When you hear the word “brilliant,” you may think of IQ scores and framed diplomas, Albert Einstein and Thomas Edison. But authors Timothy Willard and Jason Locy give the term a different meaning in their new book, “Home Behind the Sun: Connect with God in the Brilliance of the Everyday.” In it, they claim that God wants us to “be brilliant.”
Here, we discuss what they mean and how this concept affects the way we should live with regard to the internet, celebrity culture, and parenting.
RNS: You argue in this book that God wants us to “be brilliant,” but you aren’t talking about intelligence. Describe what you mean.
TW: To “be brilliant” means to let Christ rule in our lives. For real, not just with lip service in our rhetoric, but actually applying Christian virtues in our interaction. A good application of this is in the way we use the internet. At times being brilliant may mean not saying or posting something that we really desire to. It may mean that our voice doesn’t get heard on an issue that is popular.
When news about Mark Driscoll’s dealings hit the web, people took all kinds of “stances.” But who among us actually possesses the right to speak into Mark’s life? Are we to toss criticism at other leaders in the name of “justice” or “accountability” just because we have access to a blog platform? Being brilliant means, in this case, means dying to our desires and allowing a posture of peace to rule our hearts and blogs.
RNS: Speaking of the internet, you guys make some strong comments about how Christians interact with one another online. Can you talk more about what it looks like to be brilliant in our internet engagement?
JL: When a popular pastor, thought leader, or “celebrity blogger” says something via a book, blog, or conference presentation, it seems that the folks in the audience must make their dissent heard—airing disdain in their own social media fiefdoms for the world to see. Those actions often create little distinction between our Christian discourse and the bickering heads on cable news or cynical celebrity gossip columnists. We watch, we skim, we post, we stir the blogosphere—our new means of burning our so-called heretics.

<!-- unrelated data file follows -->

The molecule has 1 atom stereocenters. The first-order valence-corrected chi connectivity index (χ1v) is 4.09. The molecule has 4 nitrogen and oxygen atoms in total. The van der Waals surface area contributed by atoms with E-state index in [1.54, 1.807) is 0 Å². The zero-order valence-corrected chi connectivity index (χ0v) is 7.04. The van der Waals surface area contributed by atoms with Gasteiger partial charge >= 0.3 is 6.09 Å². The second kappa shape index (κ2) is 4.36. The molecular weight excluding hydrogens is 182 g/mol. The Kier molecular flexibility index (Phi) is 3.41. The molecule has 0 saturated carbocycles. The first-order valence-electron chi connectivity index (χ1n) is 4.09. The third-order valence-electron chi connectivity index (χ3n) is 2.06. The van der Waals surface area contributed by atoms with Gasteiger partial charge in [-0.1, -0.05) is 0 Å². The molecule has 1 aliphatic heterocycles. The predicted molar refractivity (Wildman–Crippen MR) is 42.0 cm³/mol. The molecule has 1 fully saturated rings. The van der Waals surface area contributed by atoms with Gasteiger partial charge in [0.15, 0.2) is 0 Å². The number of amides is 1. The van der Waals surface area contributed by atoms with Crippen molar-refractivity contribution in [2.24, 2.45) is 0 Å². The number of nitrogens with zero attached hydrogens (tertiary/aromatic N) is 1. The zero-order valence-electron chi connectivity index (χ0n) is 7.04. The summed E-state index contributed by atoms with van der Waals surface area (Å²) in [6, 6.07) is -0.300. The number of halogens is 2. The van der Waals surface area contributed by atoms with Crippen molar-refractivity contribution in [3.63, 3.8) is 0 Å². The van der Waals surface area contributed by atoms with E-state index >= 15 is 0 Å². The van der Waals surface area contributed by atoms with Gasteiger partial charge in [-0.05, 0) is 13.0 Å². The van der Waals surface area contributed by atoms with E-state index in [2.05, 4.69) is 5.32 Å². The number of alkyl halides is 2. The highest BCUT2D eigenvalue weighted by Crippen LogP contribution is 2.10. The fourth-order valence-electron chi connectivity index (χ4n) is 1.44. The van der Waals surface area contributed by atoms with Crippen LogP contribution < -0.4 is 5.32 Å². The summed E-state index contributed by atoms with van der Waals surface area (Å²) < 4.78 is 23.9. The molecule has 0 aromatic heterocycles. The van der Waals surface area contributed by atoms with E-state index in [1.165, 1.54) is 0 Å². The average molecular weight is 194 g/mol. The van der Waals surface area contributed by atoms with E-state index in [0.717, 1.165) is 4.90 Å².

The internet provides everyone with a voice. The larger the platform, the louder the voice. Too often Christians, in an effort to gain a seat at the cultural table, sacrifice good judgment for a spike on their social media platforms.
Like the ambulance chasing lawyer, the loud voices of the internet wait for a misstep, a mistake, a faulty theology. Then they chase the story looking for profits and a growing platform. The internet creates a distance between the loud voices and those they attack. This, when poorly stewarded, allows us to throw up cheap grace as our license to say what we want, how we want.
RNS: In the book, you address the “brutalization of human kind.” From the fashion industry to national pop media, you describe how these things can cover up the true beauty in our world. Can you speak to that?
JL: Well, we certainly pick on culture a bit, mainly our consumptive mindset and over-sexualization. This critique comes from our point of view as fathers. I have two boys and two girls, and Tim has three girls. We see the effects of a society that operates this way. Navigating the world as an adult is hard enough, navigating it with your kids is almost impossible. That’s where understanding and acknowledging what is going on is helpful. By saying, “Hey, this is what we are seeing and here is why its a problem” we can begin thinking about our role as Christians in society.
By the way, I believe we should have an active role. We can look at the world and see that the hyper-sexualization of women, for example, leads to violence, eating disorders, harassment and other issues. I don’t want my boys to view women that way, and I don’t want my girls viewing themselves through this lens either.
TW: Jason is right in that these views are problematic not only for adults but for kids. Kids these days lose their innocence earlier and earlier. As adults, it seems we no longer have any inkling of innocence. Its no wonder then that we can’t see beauty.
RNS: We’ve all seen a beautiful sunrise, felt the joy that comes with a much-needed chat with a friend, or the exhilaration of finishing that weeks-long project at work. But how do we make sure to see God in these everyday events?
JL: A friend of ours sent us this poem by William Martin:
Do not ask your children to strive for extraordinary lives.
Such striving may seem admirable,
but it is a way of foolishness.
Help them instead to find the wonder and the marvel of an ordinary life.
Show them the joy of tasting tomatoes, apples, and pears.
Show them how to cry
when pets and people die.
Show them the infinite pleasure in the touch of a hand.
And make the ordinary come alive for them.
The extraordinary will take care of itself.
Maybe that’s a good start.
TW: That poem is a wonderful reminder of what it means to see God in the everyday. But it’s only a start. We always look for God in these grand and incredible ways. Like parting water and crumbling city walls and killing giants. And certainly we see him there. But he is a God of infinite wonder, so this places him in the small things too. In the everyday.